NEW YORK — After a stormy afternoon and evening, all eyes are on Tropical Storm Elsa as it moves into the tri-state region.
Tropical Storm Warnings remain in effect for areas along the Jersey Shore and Long Island. While the city is not included in the warning, it is under a Flash Flood Watch along with the entire region as the storm will produce torrential downpours on what is already a saturated ground from Thursday’s storms.
A tornado warning that was issued around 4:41 a.m. Friday for Monmouth and Ocean counties in New Jersey, was allowed to expire at 5:15 a.m., according to the National Weather Service.
A reminder that when there is a tornado warning in your area, you are advised to move to a basement or interior room on the lowest floor of a sturdy building, as well as avoid windows.
Tornadoes are extremely difficult to see and confirm in the dark before sunrise, so do not wait to see or hear a possible tornado before taking cover.
The steadier rain associated with Elsa arrived during the overnight hours and it will be heavy into the morning.
The morning commute on Friday could be awful as drenching downpours occur and cause additional flooding. The storm will be a fast mover, and that could allow the rain to taper off late in the morning on Friday. As much as 1-3″ could fall quickly within a span of 6 hours.
Along coastal sections, the winds will be on the strong side, getting close to tropical storm strength of 39 mph at times. That was good enough for Tropical Storm Warnings to be issued for parts of the region. Any small or lightweight items could get blown away by the winds.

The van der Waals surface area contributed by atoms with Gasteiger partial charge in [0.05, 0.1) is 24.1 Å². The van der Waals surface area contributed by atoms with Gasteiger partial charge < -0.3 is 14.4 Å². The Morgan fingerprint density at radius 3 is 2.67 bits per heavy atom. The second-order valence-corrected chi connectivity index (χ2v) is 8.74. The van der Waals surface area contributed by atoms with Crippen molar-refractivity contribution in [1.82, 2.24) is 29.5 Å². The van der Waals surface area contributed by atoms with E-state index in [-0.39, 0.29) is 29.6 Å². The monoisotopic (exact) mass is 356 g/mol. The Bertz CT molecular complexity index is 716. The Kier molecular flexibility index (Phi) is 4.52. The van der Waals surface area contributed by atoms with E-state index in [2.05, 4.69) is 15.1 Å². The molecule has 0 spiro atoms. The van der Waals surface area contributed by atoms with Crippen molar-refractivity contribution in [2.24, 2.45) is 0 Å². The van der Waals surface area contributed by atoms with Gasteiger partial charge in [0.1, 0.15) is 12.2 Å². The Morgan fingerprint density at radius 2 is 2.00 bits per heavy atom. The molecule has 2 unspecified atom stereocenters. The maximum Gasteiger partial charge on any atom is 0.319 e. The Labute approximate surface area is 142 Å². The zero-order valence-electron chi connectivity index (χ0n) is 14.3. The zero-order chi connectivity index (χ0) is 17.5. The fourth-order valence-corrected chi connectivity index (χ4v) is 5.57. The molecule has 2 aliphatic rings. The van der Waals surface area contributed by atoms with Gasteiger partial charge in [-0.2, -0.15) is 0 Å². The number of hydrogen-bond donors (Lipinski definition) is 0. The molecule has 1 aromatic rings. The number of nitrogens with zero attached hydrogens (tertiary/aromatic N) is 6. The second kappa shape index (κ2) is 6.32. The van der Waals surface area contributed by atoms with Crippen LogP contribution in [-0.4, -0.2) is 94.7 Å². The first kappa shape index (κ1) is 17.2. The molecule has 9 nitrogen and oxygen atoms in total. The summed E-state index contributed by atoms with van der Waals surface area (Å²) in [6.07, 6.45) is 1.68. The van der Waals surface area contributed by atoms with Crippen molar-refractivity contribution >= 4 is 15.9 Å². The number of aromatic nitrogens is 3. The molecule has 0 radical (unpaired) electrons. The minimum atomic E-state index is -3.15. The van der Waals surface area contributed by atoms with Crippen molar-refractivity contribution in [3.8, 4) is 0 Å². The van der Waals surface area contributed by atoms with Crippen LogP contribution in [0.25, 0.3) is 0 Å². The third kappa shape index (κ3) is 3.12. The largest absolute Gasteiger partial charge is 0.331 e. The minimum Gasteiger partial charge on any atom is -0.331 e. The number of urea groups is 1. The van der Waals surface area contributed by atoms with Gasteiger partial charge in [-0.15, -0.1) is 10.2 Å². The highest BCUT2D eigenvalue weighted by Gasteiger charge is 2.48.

At the area beaches, the rough surf will cause some erosion as well as rip currents through Friday. Fortunately, the quick moving storm won’t produce a storm surge along the coast.
While a very low risk, the threat of tornadoes will be on the table. By nature, tropical cyclones can spin out a tornado and Elsa is no exception. A number of tornadoes associated with the cycle have been reported stretching from Northeast Florida to the Carolinas.
Lastly, Tropical Storm Elsa could cause several power outages. The strong winds may bring down some tree limbs causing scattered power outages through Friday morning.
When the storm departs, the threat of a lingering shower or storm is still possible during the latter half of Friday. This is all from the cold front that brought Elsa up the coastline.
Saturday looks better with partly sunny skies. On Sunday, a few scattered storms could develop in the afternoon as a warm front tries to lift toward the region.